How you’re doing your Covid rapid antigen test WRONG – and could be infecting others while believing you are in the clear
- Experts are concerned that Covid numbers are higher due to incorrect RAT use
- Head of Pathology Technology Australia said repeat tests needed for accuracy
- The TGA warned not to eat, drink, chew gum or smoke before using a RAT
Thousands more Australians could be infected with Covid without knowing it because they are not doing rapid antigen tests properly.
Pathology Technology Australia chief executive Dean Whiting said the tests were are very accurate during the virus’ infectious phase, but only if used correctly.
Mr Whiting worried Australians were making simple errors in administering the tests that could lead to false negatives.
‘This is unsurprising given the public was told for months these tests weren’t accurate enough for Australia, only for them to suddenly become a crucial diagnostic tool,’ he said.
Experts have expressed concern over Covid community transmission being more widespread than what’s been officially reported due to the incorrect use of rapid antigen tests. Stock image
‘There hasn’t been sufficient time to adequately inform [the public].’
A negative result shouldn’t be interpreted as being Covid-free, Mr Whiting said, with repeat tests needed to ensure accuracy.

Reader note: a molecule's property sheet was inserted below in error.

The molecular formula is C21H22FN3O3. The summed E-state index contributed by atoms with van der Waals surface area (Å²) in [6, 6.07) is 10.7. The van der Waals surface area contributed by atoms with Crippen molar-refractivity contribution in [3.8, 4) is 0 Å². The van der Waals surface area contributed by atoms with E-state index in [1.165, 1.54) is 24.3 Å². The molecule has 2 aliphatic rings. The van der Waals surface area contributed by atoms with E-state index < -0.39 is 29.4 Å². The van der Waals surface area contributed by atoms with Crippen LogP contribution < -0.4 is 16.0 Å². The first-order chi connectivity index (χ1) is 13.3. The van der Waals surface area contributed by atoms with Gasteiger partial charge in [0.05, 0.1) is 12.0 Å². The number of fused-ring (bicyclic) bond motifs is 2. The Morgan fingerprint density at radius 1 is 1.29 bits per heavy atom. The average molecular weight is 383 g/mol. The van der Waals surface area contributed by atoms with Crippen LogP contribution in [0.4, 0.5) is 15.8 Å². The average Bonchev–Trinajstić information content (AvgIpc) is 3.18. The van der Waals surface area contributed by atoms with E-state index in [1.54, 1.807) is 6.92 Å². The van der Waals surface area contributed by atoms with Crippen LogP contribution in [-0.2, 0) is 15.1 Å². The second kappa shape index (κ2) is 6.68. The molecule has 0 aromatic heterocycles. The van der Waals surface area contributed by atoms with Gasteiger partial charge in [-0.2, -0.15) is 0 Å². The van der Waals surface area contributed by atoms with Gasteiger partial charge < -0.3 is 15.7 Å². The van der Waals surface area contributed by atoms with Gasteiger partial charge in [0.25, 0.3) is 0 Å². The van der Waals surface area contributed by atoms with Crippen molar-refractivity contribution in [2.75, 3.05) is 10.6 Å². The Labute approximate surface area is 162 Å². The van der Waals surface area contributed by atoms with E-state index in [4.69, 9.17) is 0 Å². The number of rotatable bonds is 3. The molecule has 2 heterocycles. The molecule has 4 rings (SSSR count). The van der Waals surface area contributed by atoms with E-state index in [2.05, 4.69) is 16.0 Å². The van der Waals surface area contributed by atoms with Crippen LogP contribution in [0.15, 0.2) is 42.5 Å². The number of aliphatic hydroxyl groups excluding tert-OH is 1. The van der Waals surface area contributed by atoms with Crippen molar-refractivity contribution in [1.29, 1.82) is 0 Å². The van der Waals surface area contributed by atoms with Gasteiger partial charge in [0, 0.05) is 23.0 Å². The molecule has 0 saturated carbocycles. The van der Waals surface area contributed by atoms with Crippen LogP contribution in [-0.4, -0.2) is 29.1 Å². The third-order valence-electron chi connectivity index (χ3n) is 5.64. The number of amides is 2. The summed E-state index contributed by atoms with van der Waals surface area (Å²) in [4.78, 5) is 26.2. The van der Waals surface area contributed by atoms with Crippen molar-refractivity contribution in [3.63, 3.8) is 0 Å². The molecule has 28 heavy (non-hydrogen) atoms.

Epidemiologist and public health emergency management specialist Henning Liljeqvist often sees people failing to correctly extract samples or apply drops as per the test instructions.
‘I think it would be good to address the importance of not eating, drinking, brushing teeth or rinsing mouth before oral swabs also,’ he said.
The Therapeutic Goods Administration is doing a post-market review of rapid antigen tests to assess their ability in detecting emerging Covid variants.
The TGA previously cautioned those using RA tests to not eat, drink, smoke, brush your teeth or chew gum for 10–30 minutes before collecting a saliva sample for analysis as it can produce a false Covid result.
Rapid antigen tests should also only be used once and then disposed of.
Daily case in Australia had a slight uptick on Wednesday despite appearing to be on a downward trend.
There were almost 48,000 new cases on Tuesday, bucking a four-day consecutive drop in numbers which culminated with 41,806 new infections on Monday.
But there was a significant spike in deaths on Tuesday, with the death toll rising by 40, compared to five on Monday.
Epidemiologist and public health emergency management specialist Henning Liljeqvist often sees people failing to correctly extract samples or apply drops as per the test instructions. Stock image